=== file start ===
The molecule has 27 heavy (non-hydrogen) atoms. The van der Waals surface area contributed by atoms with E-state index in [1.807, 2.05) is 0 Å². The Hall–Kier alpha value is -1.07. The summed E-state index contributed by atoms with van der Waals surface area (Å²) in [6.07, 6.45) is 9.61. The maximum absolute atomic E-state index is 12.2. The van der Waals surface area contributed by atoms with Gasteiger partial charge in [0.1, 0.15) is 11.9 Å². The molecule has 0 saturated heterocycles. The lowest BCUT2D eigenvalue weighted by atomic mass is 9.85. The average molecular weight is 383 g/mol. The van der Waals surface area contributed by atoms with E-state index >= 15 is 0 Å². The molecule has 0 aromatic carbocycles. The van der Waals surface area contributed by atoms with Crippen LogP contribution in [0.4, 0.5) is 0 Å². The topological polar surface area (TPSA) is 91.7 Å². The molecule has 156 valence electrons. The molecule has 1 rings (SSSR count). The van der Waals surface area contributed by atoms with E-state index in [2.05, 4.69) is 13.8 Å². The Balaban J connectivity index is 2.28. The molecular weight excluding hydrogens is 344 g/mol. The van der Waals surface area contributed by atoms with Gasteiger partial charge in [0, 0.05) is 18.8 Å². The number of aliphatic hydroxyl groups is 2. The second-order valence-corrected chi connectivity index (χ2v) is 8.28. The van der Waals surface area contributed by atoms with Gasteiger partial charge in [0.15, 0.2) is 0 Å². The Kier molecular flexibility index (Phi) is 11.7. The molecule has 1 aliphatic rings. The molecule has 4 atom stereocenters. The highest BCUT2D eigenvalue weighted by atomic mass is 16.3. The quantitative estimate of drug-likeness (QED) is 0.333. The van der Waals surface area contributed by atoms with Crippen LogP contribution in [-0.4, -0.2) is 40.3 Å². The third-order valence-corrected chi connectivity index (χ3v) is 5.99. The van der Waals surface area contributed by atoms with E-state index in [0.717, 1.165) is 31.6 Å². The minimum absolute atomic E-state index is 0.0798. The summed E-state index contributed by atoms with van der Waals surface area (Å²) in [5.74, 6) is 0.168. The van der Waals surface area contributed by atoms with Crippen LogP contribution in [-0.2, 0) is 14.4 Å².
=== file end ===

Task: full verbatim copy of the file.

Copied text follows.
The molecule has 27 heavy (non-hydrogen) atoms. The van der Waals surface area contributed by atoms with E-state index in [1.807, 2.05) is 0 Å². The Hall–Kier alpha value is -1.07. The summed E-state index contributed by atoms with van der Waals surface area (Å²) in [6.07, 6.45) is 9.61. The maximum absolute atomic E-state index is 12.2. The van der Waals surface area contributed by atoms with Gasteiger partial charge in [0.1, 0.15) is 11.9 Å². The molecule has 0 saturated heterocycles. The lowest BCUT2D eigenvalue weighted by atomic mass is 9.85. The average molecular weight is 383 g/mol. The van der Waals surface area contributed by atoms with E-state index >= 15 is 0 Å². The molecule has 0 aromatic carbocycles. The van der Waals surface area contributed by atoms with Crippen LogP contribution in [0.4, 0.5) is 0 Å². The topological polar surface area (TPSA) is 91.7 Å². The molecule has 156 valence electrons. The molecule has 1 rings (SSSR count). The van der Waals surface area contributed by atoms with E-state index in [2.05, 4.69) is 13.8 Å². The Balaban J connectivity index is 2.28. The molecular weight excluding hydrogens is 344 g/mol. The van der Waals surface area contributed by atoms with Gasteiger partial charge in [0, 0.05) is 18.8 Å². The number of aliphatic hydroxyl groups is 2. The second-order valence-corrected chi connectivity index (χ2v) is 8.28. The van der Waals surface area contributed by atoms with Gasteiger partial charge in [0.15, 0.2) is 0 Å². The Kier molecular flexibility index (Phi) is 11.7. The molecule has 1 aliphatic rings. The molecule has 4 atom stereocenters. The highest BCUT2D eigenvalue weighted by atomic mass is 16.3. The quantitative estimate of drug-likeness (QED) is 0.333. The van der Waals surface area contributed by atoms with Crippen LogP contribution in [-0.4, -0.2) is 40.3 Å². The third-order valence-corrected chi connectivity index (χ3v) is 5.99. The van der Waals surface area contributed by atoms with E-state index in [0.717, 1.165) is 31.6 Å². The minimum absolute atomic E-state index is 0.0798. The summed E-state index contributed by atoms with van der Waals surface area (Å²) in [5.74, 6) is 0.168. The van der Waals surface area contributed by atoms with Crippen LogP contribution in [-0.2, 0) is 14.4 Å².